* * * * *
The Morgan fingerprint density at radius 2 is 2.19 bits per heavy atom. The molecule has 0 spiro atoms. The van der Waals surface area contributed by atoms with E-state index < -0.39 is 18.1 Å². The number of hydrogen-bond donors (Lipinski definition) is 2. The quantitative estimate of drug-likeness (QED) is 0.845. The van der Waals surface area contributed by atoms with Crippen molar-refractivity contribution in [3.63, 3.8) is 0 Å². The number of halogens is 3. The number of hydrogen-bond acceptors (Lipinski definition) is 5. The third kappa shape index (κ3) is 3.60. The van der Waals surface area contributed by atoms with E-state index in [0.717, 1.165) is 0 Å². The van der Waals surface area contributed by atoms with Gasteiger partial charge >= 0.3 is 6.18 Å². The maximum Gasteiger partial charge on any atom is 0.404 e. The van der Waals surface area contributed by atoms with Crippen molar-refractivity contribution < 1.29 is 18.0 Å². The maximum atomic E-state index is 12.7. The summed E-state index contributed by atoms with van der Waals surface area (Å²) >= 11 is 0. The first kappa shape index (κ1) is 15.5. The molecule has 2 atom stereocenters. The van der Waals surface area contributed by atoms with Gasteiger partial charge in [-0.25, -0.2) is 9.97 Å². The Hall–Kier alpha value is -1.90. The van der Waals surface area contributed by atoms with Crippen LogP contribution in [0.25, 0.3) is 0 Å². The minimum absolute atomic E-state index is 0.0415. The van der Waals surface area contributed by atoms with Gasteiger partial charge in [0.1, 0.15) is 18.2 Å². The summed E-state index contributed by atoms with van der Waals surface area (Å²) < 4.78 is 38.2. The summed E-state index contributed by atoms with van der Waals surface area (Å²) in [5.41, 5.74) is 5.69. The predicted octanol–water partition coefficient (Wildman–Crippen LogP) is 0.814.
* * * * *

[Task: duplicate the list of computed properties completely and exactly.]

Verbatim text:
The Morgan fingerprint density at radius 2 is 2.19 bits per heavy atom. The molecule has 0 spiro atoms. The van der Waals surface area contributed by atoms with E-state index < -0.39 is 18.1 Å². The number of hydrogen-bond donors (Lipinski definition) is 2. The quantitative estimate of drug-likeness (QED) is 0.845. The van der Waals surface area contributed by atoms with Crippen molar-refractivity contribution in [3.63, 3.8) is 0 Å². The number of halogens is 3. The number of hydrogen-bond acceptors (Lipinski definition) is 5. The third kappa shape index (κ3) is 3.60. The van der Waals surface area contributed by atoms with E-state index in [0.717, 1.165) is 0 Å². The van der Waals surface area contributed by atoms with Gasteiger partial charge >= 0.3 is 6.18 Å². The maximum Gasteiger partial charge on any atom is 0.404 e. The van der Waals surface area contributed by atoms with Crippen molar-refractivity contribution < 1.29 is 18.0 Å². The maximum atomic E-state index is 12.7. The summed E-state index contributed by atoms with van der Waals surface area (Å²) >= 11 is 0. The first kappa shape index (κ1) is 15.5. The molecule has 2 atom stereocenters. The van der Waals surface area contributed by atoms with Gasteiger partial charge in [-0.25, -0.2) is 9.97 Å². The Hall–Kier alpha value is -1.90. The van der Waals surface area contributed by atoms with Crippen LogP contribution in [0.25, 0.3) is 0 Å². The minimum absolute atomic E-state index is 0.0415. The van der Waals surface area contributed by atoms with Gasteiger partial charge in [0.1, 0.15) is 18.2 Å². The summed E-state index contributed by atoms with van der Waals surface area (Å²) < 4.78 is 38.2. The summed E-state index contributed by atoms with van der Waals surface area (Å²) in [5.41, 5.74) is 5.69. The predicted octanol–water partition coefficient (Wildman–Crippen LogP) is 0.814.